San José, Costa Rica, since 1956
Guatemala

Guatemala mudslide survivors could get homes on alleged narco's expropriated land

Survivors of the devastating mudslide that buried a community outside of Guatemala City on Oct. 1 could be relocated to nearby land expropriated from a notorious alleged drug trafficker.

Guatemalan Spanish-language daily elPeriódico reported Friday that the government was looking into building up to 200 new homes for the survivors on land previously owned by Marvin Montiel Marín, known as “el Taquero.” Marín is currently behind bars for his alleged role as ringleader in one of the most heinous crimes in recent Guatemalan history.

On Nov. 8, 2008, a group of hitmen allegedly headed by Marín intercepted a bus carrying 15 Nicaraguans and a Dutch tourist, killed everyone aboard and burned the bus. Authorities think the crime was linked to a territorial dispute among rival traffickers.

The mounting toll from last week’s mudslide has risen to 253 confirmed dead, authorities said Friday, with several hundred others unaccounted for. Search and rescue efforts will continue through the weekend, but on Monday officials will meet to decide how much longer to continue the operation, Deputy Public Health Minister Israel Lemus said.

Eight days after the disaster, 386 people remain unaccounted for in the town of Santa Catarina Pinula, 15 kilometres (nine miles) east of Guatemala City. More than 100 homes were leveled in a section of the town known as Cambray II.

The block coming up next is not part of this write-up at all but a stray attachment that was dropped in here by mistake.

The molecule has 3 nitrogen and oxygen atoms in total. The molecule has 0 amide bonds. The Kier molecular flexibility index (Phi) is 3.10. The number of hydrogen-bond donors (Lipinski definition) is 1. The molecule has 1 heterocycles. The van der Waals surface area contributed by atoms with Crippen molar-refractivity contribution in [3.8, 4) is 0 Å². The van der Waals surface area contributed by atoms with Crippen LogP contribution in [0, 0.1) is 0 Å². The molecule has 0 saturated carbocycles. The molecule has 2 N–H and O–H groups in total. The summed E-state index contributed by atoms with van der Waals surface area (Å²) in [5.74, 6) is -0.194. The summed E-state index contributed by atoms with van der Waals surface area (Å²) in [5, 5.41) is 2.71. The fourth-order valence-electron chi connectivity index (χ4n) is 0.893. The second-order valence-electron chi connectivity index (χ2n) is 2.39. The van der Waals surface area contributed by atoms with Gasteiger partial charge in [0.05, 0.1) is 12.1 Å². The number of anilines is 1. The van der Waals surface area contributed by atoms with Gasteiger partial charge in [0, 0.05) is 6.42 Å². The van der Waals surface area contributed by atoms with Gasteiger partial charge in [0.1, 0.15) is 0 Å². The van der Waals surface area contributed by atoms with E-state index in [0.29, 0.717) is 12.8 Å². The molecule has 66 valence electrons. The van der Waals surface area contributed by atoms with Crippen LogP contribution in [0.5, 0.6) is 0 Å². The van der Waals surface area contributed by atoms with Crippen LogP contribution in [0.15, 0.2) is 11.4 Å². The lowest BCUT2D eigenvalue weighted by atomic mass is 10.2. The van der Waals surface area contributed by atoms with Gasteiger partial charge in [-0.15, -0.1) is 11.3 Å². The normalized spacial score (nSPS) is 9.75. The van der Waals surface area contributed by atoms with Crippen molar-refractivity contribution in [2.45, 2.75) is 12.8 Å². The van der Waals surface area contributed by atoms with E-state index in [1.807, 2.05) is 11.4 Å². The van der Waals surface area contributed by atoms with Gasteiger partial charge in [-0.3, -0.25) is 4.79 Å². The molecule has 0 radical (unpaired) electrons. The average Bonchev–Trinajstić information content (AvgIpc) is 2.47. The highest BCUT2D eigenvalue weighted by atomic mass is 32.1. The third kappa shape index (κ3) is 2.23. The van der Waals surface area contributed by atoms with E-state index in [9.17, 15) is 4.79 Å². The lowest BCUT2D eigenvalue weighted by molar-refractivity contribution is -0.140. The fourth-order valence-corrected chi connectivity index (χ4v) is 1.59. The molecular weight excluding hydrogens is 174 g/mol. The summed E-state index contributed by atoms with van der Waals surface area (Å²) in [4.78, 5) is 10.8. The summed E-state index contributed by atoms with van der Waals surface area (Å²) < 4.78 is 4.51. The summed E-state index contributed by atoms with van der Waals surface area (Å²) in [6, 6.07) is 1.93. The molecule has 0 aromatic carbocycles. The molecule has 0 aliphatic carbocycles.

Guatemala is no stranger to killer mudslides. Almost exactly 10 years ago, on Oct. 5, 2005, a massive chunk of hillside buried the village of Panabaj, on the shores of Guatemala’s picturesque Lake Atitlán. Some 1,000 people were killed.

It took years — which were full of political wrangling and accusations of corruption and ineptitude — to resettle the survivors. At first, the government had planned to rebuild in nearly the exact same spot as the destroyed village — a project that was shot down by incredulous disaster experts.

The Guatemalan government also faced heavy criticism in its efforts to build new homes for victims of an earthquake that struck the northwestern city of San Marcos and surrounding areas in 2012.

The head of the government’s communications ministry told elPeriódico that the homes to be built for last week’s mudslide victims would likely be similar to those built for the 2012 earthquake victims. Those homes were nicknamed “casas tipo Baldetti,” or Baldetti homes, because of former Vice President Roxana Baldetti’s role in the reconstruction effort.

Baldetti is currently in jail awaiting trial for her alleged role in a massive customs fraud scandal.

With information from AFP

Contact Jill Replogle at jillrep@ticotimes.net

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